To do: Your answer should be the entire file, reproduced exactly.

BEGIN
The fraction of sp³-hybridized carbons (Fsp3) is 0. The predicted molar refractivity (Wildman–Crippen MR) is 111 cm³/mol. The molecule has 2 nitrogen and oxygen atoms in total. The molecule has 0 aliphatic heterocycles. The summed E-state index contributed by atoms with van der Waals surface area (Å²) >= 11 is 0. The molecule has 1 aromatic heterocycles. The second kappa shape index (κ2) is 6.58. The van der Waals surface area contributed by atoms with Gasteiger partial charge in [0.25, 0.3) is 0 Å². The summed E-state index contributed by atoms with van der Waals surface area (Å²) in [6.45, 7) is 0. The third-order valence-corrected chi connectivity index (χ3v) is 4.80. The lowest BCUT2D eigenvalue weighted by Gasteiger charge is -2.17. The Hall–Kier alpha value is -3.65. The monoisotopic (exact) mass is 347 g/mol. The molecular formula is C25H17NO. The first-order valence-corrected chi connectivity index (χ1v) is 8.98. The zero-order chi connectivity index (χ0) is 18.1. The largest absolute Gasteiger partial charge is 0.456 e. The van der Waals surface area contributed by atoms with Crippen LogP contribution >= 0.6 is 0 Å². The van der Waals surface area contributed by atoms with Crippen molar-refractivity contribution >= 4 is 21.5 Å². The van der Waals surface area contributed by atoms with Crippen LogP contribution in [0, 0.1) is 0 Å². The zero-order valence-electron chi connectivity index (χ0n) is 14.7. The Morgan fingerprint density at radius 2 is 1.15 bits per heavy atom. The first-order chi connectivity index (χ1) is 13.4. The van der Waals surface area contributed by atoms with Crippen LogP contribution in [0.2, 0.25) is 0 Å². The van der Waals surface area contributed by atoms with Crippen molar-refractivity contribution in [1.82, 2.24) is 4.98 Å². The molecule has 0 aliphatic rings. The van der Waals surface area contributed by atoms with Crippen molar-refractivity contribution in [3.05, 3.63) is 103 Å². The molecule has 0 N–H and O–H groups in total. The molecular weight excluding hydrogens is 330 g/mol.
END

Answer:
The fraction of sp³-hybridized carbons (Fsp3) is 0. The predicted molar refractivity (Wildman–Crippen MR) is 111 cm³/mol. The molecule has 2 nitrogen and oxygen atoms in total. The molecule has 0 aliphatic heterocycles. The summed E-state index contributed by atoms with van der Waals surface area (Å²) >= 11 is 0. The molecule has 1 aromatic heterocycles. The second kappa shape index (κ2) is 6.58. The van der Waals surface area contributed by atoms with Gasteiger partial charge in [0.25, 0.3) is 0 Å². The summed E-state index contributed by atoms with van der Waals surface area (Å²) in [6.45, 7) is 0. The third-order valence-corrected chi connectivity index (χ3v) is 4.80. The lowest BCUT2D eigenvalue weighted by Gasteiger charge is -2.17. The Hall–Kier alpha value is -3.65. The monoisotopic (exact) mass is 347 g/mol. The molecular formula is C25H17NO. The first-order valence-corrected chi connectivity index (χ1v) is 8.98. The zero-order chi connectivity index (χ0) is 18.1. The largest absolute Gasteiger partial charge is 0.456 e. The van der Waals surface area contributed by atoms with Crippen LogP contribution >= 0.6 is 0 Å². The van der Waals surface area contributed by atoms with Crippen molar-refractivity contribution >= 4 is 21.5 Å². The van der Waals surface area contributed by atoms with Crippen LogP contribution in [0, 0.1) is 0 Å². The zero-order valence-electron chi connectivity index (χ0n) is 14.7. The Morgan fingerprint density at radius 2 is 1.15 bits per heavy atom. The first-order chi connectivity index (χ1) is 13.4. The van der Waals surface area contributed by atoms with Crippen LogP contribution in [0.2, 0.25) is 0 Å². The van der Waals surface area contributed by atoms with Crippen molar-refractivity contribution in [1.82, 2.24) is 4.98 Å². The molecule has 0 aliphatic rings. The van der Waals surface area contributed by atoms with Crippen molar-refractivity contribution in [3.05, 3.63) is 103 Å². The molecule has 0 N–H and O–H groups in total. The molecular weight excluding hydrogens is 330 g/mol.